01 Feb 6 Questions with Andy Schmidt – Taking Care of My Own Business
In the local personal fiance blogosphere, Andy Schmidt stands out for many reasons. His height, his background as a C-level executive in an MNC who opted for early retirement, and also the genre of his blog – Taking Care of My Own Business.
Andy writes about the behavioural aspect of investing. It is a topic few choose to write on, and even lesser would like to read about. After all, not many of us would like to be reminded of our biases and our sub-optimal decision making abilities.
I reached out to Andy late last year and we had a great time chatting. I cannot remember when was the last time I came across someone as open minded and as intellectually humble and nimble.
He has kindly agreed to share his story with our readers.
Tell us about yourself.
I am a 47 year old German, who has been living in Singapore since 1997. I have three kids and one wife.
She is Singaporean. She calls me lazy. I prefer to call myself a ‘minimalist’ who is attempting to get the most out of life with the least effort. Being a minimalist requires a bit of creativity, living in the now, and not following the herd blindly.
In general I am an optimist living in our world of abundance, on the road of becoming a rational optimist. That road is long and winding and my journey on it is documented on my blog.
What sparked off your decision to ‘retire’?
The decision was not a sudden or impulsive one. Already when I started work back in 1989 I dreamt about not having to work till 65.
I do not know what triggered me (must have been the education by my frugal and prudent parents – thank you guys) but with one of my first paychecks I went to the bank and set up a Regular Savings Plan into unit trusts (ETFs were not heard of back then).
I kept going, occasionally increased the contribution and started to invest directly in the stock market. Mainly in blue chips, but – as I was young – frequently also into some hot tips and penny stocks.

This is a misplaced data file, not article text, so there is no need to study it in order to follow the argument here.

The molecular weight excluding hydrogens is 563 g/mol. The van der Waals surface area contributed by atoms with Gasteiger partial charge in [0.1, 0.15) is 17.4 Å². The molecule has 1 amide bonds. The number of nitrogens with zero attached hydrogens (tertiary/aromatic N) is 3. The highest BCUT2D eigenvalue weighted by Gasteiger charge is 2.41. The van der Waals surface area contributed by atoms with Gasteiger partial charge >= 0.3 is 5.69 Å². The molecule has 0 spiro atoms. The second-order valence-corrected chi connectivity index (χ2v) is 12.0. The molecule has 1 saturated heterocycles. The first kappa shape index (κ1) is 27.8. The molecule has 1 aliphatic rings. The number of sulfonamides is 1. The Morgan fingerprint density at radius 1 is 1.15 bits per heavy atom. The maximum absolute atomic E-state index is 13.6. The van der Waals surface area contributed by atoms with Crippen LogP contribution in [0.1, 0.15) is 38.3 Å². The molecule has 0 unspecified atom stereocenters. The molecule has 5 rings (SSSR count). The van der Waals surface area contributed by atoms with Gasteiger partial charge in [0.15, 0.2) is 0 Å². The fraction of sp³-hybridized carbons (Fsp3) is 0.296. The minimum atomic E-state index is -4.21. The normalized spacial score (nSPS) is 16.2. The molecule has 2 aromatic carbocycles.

By now I can tell you the first two approaches paid off thanks to patience and the magic of compounding whereas the third – undeniably more thrilling approach – did not thanks to greed, stupidity and impatience.
You obviously left at the pinnacle of your career. Was it a very difficult decision to make?
Actually it was more like at the plateau of my career. The promotions got less frequent, increments got ever smaller and recognition for the work done hard to get by.
Yes, it was still not an easy decision. After all I had spent my entire professional life in that one single company in various functions with varying areas of responsibility. The company was overall very good to me and I have no regrets staying loyal to them for 23 years.
One of the key events, however, were those farewell parties when long-serving colleagues left for retirement. Asking them after a few beers about their biggest regret in their career they said something along the line of “not having spent enough time with the family and especially the kids at an age when it mattered the most (the period before their 16th birthday)”.
Without fail I heard this over and over again. I told myself that I shall not have that same regret in my life and listen to the ‘age-experienced’. I discussed this with my wife quite often and she supported me in my goal to not experience that same regret.
So, when I felt I had enough (of money, of politics, of the corporate life) I ended my ‘life by default’ by handing in my notice letter and commenced my ‘life by design’.
Because who says, that the sequence in life has to be:
learning –> earning –> yearning (for retirement)?
learning –> earning –> enjoying + further learning –> earning –> retiring + still earning?
So I decided to ‘borrow’ a few years from my retirement, bring them forward and to enjoy them right now. Certainly not sticking to my preferred approach of delayed gratification in that regard. :-D
Any advice for folks planning for early retirement? How did you do your sums to ensure that you are adequately covered?
Stop dreaming, start doing. Now.
While working for others (which the majority of us do) never forget about taking care of your own business. I often hear that people cannot even save 5% of their gross annual income. Based on an average working day, this comes to only 22 minutes a day working for yourself and your retirement. I guess those guys just don’t try hard enough.
To be able to retire early one should save at least 20%, make it a habit and stick with it for the long run by reminding oneself of the ultimate purpose. It takes will-power because it is a lot more fun to spend money than to invest it (= lock it up for much later consumption). It’s always our choice.